No matter how you look at it, colic isn’t fun. A parent can feel extremely helpless when their little one seems so distressed and yet nothing they do to try to calm her seems to make any difference at all. Still, by being informed and understanding some things about colic, you can be better prepared to deal with it.
Here are some key facts about colic that you should know:
- All newborns will cry and be fussy. However, when a baby who is otherwise in good health cries for over three hours a day, more than three days a week for more than three weeks, it’s colic.
- Colic is normal for some babies, and doesn’t cause any long-term damage to your child’s development or happiness.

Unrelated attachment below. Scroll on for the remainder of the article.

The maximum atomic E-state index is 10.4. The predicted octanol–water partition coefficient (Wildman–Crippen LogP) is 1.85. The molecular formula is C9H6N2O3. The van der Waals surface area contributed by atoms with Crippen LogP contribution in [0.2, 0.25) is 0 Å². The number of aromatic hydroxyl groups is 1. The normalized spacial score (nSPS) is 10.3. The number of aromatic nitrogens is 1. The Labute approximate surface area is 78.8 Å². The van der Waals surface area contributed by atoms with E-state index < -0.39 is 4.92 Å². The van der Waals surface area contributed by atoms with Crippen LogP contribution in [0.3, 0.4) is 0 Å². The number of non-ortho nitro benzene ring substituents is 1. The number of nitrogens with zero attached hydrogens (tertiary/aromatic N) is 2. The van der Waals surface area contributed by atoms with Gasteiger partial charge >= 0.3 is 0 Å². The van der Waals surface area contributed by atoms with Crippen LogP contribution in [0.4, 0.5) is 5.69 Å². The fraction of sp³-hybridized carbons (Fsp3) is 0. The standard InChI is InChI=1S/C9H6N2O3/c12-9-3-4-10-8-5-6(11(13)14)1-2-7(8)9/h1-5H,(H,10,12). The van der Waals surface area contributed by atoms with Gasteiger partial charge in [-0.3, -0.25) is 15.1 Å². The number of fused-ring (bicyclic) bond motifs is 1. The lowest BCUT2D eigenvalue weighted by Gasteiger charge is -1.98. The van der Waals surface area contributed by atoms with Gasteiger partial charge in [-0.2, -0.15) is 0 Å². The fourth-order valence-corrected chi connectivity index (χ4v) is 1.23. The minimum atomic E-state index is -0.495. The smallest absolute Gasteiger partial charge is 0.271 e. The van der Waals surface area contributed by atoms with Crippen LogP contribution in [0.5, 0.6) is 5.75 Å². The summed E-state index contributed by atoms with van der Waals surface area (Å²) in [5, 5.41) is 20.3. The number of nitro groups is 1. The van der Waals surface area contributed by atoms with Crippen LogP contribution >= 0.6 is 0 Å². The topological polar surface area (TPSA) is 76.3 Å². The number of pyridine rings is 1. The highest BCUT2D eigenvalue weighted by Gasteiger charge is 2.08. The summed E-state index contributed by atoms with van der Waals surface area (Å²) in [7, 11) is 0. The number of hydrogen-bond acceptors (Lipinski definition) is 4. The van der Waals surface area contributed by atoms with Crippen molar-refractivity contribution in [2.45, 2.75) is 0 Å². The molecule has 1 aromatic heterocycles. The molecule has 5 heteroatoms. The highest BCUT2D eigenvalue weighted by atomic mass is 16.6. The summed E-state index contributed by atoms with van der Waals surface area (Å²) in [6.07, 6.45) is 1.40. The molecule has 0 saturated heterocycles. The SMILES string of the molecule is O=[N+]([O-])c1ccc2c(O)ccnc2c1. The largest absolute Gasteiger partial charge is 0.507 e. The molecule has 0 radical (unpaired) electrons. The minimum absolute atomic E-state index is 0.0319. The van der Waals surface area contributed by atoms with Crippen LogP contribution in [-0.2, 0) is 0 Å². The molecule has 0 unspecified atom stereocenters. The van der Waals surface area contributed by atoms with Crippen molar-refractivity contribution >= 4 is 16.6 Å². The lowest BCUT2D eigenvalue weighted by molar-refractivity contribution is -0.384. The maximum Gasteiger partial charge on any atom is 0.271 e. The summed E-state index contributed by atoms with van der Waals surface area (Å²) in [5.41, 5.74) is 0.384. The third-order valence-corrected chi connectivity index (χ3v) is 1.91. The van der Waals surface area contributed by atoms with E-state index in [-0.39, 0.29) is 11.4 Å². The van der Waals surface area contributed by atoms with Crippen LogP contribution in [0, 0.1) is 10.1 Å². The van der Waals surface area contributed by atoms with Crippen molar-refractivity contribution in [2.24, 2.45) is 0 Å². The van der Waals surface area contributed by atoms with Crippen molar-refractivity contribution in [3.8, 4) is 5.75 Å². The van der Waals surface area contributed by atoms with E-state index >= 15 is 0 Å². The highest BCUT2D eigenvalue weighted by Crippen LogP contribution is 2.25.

- Some estimates suggest that as many as 40 percent of babies hav colic.
- Colic usually begins sometimes between week three and six after your baby is born, and it usually goes away on its own by the time your baby turns three months old.
- Even if a baby has colic, she is likely to have a strong sucking reflex as well as a healthy appetite. In addition, she will be healthy otherwise and growth should be steady and regular. If your baby isn’t feeding well, there may be a different reason she’s crying and you should talk to your doctor.
- A baby with colic likes to be held and cuddled, much like other babies. If your baby doesn’t like to be held or cuddled, talk to your doctor as this is a sign of a different problem.
- Your baby with colic may have gas, spit up or a bowel movement toward the end of a crying session. Your colicky baby’s stool should be normal, and he’s not any more likely than another baby to have diarrhea or blood in his stool. If he does, talk to your doctor.